Welcome to week number 2 of the fantasy football-themed weekly tip. I had difficulties tying football into this week, but lo and behold as if it were a sign from the big cheese, Peyton Manning, himself — who I drafted, but lucked out on Harrison/Wayne to complete the trifecta — we’ve got yet fantasy football-themed tip. At this point you may begin taking bets on how long I can keep it up. Two weeks and counting…

This week we’ll be looking at a lovely marriage between the e-mail client Mozilla Thunderbird and sa-learn. Although I will refer to Thunderbird explicitly, this system works with any e-mail client that can use IMAP and labels. Don’t feel left out if you are using Outlook, Mail.App, Eudora (which is on its ninth life), or any e-mail client. A label is an arbitrary assignment to a particular e-mail. For example, hitting “1” on the keyboard may assign “Important” to the message in your inbox while “2” may mean “Work” and so on. In Thunderbird, “j” is a shortcut to label a message as “Junk”. We’ll use this special label to automate SpamAssassin teaching.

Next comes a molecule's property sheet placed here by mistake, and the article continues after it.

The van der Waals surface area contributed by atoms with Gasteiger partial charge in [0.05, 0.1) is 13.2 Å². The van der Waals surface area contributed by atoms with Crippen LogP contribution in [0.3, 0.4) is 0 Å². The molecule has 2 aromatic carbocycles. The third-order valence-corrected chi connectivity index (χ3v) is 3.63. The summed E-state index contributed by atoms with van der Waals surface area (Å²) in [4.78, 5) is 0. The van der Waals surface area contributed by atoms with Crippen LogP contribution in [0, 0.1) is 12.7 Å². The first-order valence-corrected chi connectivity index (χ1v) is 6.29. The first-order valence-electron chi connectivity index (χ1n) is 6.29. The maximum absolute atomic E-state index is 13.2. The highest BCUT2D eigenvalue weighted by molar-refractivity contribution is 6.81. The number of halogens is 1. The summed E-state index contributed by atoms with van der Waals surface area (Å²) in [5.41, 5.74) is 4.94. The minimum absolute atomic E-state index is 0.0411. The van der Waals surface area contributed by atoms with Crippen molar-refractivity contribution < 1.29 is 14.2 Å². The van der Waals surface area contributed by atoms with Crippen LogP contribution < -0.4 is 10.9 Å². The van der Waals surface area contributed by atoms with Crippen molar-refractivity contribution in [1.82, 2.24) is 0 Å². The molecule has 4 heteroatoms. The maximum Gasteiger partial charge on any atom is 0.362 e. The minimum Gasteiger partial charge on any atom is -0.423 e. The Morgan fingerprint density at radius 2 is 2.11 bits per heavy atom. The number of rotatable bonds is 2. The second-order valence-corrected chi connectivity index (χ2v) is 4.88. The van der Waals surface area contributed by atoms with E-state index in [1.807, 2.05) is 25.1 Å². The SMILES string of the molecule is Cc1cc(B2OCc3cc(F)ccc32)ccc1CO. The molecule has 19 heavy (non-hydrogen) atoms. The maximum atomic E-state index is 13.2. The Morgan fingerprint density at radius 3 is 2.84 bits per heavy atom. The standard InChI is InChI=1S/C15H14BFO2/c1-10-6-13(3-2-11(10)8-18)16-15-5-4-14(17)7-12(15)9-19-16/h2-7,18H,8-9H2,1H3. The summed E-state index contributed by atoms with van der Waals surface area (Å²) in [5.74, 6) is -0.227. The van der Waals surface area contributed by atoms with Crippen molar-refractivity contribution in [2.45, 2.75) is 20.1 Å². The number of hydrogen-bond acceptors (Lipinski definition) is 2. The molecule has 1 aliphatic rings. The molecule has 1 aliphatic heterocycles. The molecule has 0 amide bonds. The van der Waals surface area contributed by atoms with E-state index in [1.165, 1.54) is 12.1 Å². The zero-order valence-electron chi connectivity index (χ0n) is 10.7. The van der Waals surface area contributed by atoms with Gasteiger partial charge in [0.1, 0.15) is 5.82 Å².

Junk Label

Let’s face it. Thunderbird’s junk controls are terrible. Let’s also face the fact that even though this is evidently a spam with link to malware it doesn’t stop me from forwarding to my current opponent this week, “Nasty Audibles”. See, we have accidental death/dismemberment/incapacitation clauses every year in our league and I’m down heading into Monday Night Football. I will take every opportunity to guarantee a victory during week 1… forwarding malicious e-mails included.

Toggling “Junk” status in Thunderbird labels a message as junk, but what happens internally? IMAP is designed for synchronization among e-mail clients. Each e-mail client on each computer has access to the same status information such as whether it has been read, replied to, forwarded, deleted, and any arbitrary labels (Important, Work, Junk, etc). These status changes are stored either in the message or in the file name itself. Since the major software changes in February [note: a change from mbox to Maildir++ introduced the one file-per-message style of storage], these status changes are stored in the file name and thus easily accessible by a simple shell script.